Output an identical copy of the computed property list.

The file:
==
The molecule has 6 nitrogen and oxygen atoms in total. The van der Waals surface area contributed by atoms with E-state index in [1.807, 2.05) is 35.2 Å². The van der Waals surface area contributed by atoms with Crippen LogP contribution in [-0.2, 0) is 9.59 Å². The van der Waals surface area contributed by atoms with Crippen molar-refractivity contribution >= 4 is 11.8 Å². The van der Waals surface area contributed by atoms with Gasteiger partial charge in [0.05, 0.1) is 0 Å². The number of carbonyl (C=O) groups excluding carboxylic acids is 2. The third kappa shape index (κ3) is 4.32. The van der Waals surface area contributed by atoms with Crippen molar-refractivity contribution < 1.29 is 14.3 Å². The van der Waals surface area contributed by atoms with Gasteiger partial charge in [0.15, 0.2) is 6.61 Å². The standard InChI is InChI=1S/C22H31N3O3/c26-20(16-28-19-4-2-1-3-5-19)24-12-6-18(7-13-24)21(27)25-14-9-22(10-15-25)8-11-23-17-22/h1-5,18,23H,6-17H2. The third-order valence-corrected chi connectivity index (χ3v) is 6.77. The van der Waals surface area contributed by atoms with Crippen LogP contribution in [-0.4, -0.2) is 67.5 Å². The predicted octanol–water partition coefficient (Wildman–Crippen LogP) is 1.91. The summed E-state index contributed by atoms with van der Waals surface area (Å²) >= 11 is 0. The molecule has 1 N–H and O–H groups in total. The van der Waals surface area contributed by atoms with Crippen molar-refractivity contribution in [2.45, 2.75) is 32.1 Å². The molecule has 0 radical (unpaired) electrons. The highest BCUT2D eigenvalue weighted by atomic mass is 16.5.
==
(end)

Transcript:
The molecule has 6 nitrogen and oxygen atoms in total. The van der Waals surface area contributed by atoms with E-state index in [1.807, 2.05) is 35.2 Å². The van der Waals surface area contributed by atoms with Crippen LogP contribution in [-0.2, 0) is 9.59 Å². The van der Waals surface area contributed by atoms with Crippen molar-refractivity contribution >= 4 is 11.8 Å². The van der Waals surface area contributed by atoms with Gasteiger partial charge in [0.05, 0.1) is 0 Å². The number of carbonyl (C=O) groups excluding carboxylic acids is 2. The third kappa shape index (κ3) is 4.32. The van der Waals surface area contributed by atoms with Crippen molar-refractivity contribution < 1.29 is 14.3 Å². The van der Waals surface area contributed by atoms with Gasteiger partial charge in [0.15, 0.2) is 6.61 Å². The standard InChI is InChI=1S/C22H31N3O3/c26-20(16-28-19-4-2-1-3-5-19)24-12-6-18(7-13-24)21(27)25-14-9-22(10-15-25)8-11-23-17-22/h1-5,18,23H,6-17H2. The third-order valence-corrected chi connectivity index (χ3v) is 6.77. The van der Waals surface area contributed by atoms with Crippen LogP contribution in [-0.4, -0.2) is 67.5 Å². The predicted octanol–water partition coefficient (Wildman–Crippen LogP) is 1.91. The summed E-state index contributed by atoms with van der Waals surface area (Å²) >= 11 is 0. The molecule has 1 N–H and O–H groups in total. The van der Waals surface area contributed by atoms with Crippen molar-refractivity contribution in [2.45, 2.75) is 32.1 Å². The molecule has 0 radical (unpaired) electrons. The highest BCUT2D eigenvalue weighted by atomic mass is 16.5.